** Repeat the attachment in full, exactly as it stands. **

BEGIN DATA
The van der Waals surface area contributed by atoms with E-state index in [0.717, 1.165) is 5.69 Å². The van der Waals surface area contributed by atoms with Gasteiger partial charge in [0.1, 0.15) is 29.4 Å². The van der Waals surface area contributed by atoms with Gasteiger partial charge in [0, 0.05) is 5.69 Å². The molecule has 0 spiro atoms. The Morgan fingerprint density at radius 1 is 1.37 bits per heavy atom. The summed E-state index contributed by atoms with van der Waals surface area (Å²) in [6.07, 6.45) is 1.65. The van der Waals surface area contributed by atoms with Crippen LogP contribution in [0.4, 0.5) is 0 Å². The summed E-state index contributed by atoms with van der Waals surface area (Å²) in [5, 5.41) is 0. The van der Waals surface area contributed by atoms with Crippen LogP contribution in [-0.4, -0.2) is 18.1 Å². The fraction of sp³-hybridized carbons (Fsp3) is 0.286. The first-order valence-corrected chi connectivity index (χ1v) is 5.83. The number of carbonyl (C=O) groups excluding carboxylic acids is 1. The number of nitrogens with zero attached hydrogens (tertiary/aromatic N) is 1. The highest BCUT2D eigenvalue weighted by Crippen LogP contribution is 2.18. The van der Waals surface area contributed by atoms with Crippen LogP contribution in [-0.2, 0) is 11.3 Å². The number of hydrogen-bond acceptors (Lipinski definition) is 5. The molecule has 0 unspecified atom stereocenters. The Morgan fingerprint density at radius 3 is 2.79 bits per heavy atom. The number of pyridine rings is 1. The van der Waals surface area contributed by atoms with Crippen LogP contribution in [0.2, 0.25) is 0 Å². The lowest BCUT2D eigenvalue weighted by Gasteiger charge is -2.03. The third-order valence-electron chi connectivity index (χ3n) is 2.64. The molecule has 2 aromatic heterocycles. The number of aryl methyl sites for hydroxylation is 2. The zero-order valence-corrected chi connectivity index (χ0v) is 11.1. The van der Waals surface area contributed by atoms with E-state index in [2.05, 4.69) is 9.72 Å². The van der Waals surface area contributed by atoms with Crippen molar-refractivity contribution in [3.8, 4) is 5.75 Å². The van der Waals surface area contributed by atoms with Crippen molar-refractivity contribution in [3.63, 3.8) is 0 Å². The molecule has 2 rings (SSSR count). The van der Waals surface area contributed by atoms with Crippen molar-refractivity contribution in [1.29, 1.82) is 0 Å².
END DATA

The van der Waals surface area contributed by atoms with E-state index in [0.717, 1.165) is 5.69 Å². The van der Waals surface area contributed by atoms with Gasteiger partial charge in [0.1, 0.15) is 29.4 Å². The van der Waals surface area contributed by atoms with Gasteiger partial charge in [0, 0.05) is 5.69 Å². The molecule has 0 spiro atoms. The Morgan fingerprint density at radius 1 is 1.37 bits per heavy atom. The summed E-state index contributed by atoms with van der Waals surface area (Å²) in [6.07, 6.45) is 1.65. The van der Waals surface area contributed by atoms with Crippen LogP contribution in [0.4, 0.5) is 0 Å². The summed E-state index contributed by atoms with van der Waals surface area (Å²) in [5, 5.41) is 0. The van der Waals surface area contributed by atoms with Crippen LogP contribution in [-0.4, -0.2) is 18.1 Å². The fraction of sp³-hybridized carbons (Fsp3) is 0.286. The first-order valence-corrected chi connectivity index (χ1v) is 5.83. The number of carbonyl (C=O) groups excluding carboxylic acids is 1. The number of nitrogens with zero attached hydrogens (tertiary/aromatic N) is 1. The highest BCUT2D eigenvalue weighted by Crippen LogP contribution is 2.18. The van der Waals surface area contributed by atoms with Crippen LogP contribution in [-0.2, 0) is 11.3 Å². The number of hydrogen-bond acceptors (Lipinski definition) is 5. The molecule has 0 unspecified atom stereocenters. The Morgan fingerprint density at radius 3 is 2.79 bits per heavy atom. The number of pyridine rings is 1. The van der Waals surface area contributed by atoms with Crippen LogP contribution in [0.2, 0.25) is 0 Å². The lowest BCUT2D eigenvalue weighted by Gasteiger charge is -2.03. The third-order valence-electron chi connectivity index (χ3n) is 2.64. The molecule has 2 aromatic heterocycles. The number of aryl methyl sites for hydroxylation is 2. The zero-order valence-corrected chi connectivity index (χ0v) is 11.1. The van der Waals surface area contributed by atoms with E-state index in [2.05, 4.69) is 9.72 Å². The van der Waals surface area contributed by atoms with Crippen molar-refractivity contribution in [3.8, 4) is 5.75 Å². The van der Waals surface area contributed by atoms with Crippen molar-refractivity contribution in [3.63, 3.8) is 0 Å². The molecule has 2 rings (SSSR count). The van der Waals surface area contributed by atoms with Crippen molar-refractivity contribution in [1.29, 1.82) is 0 Å².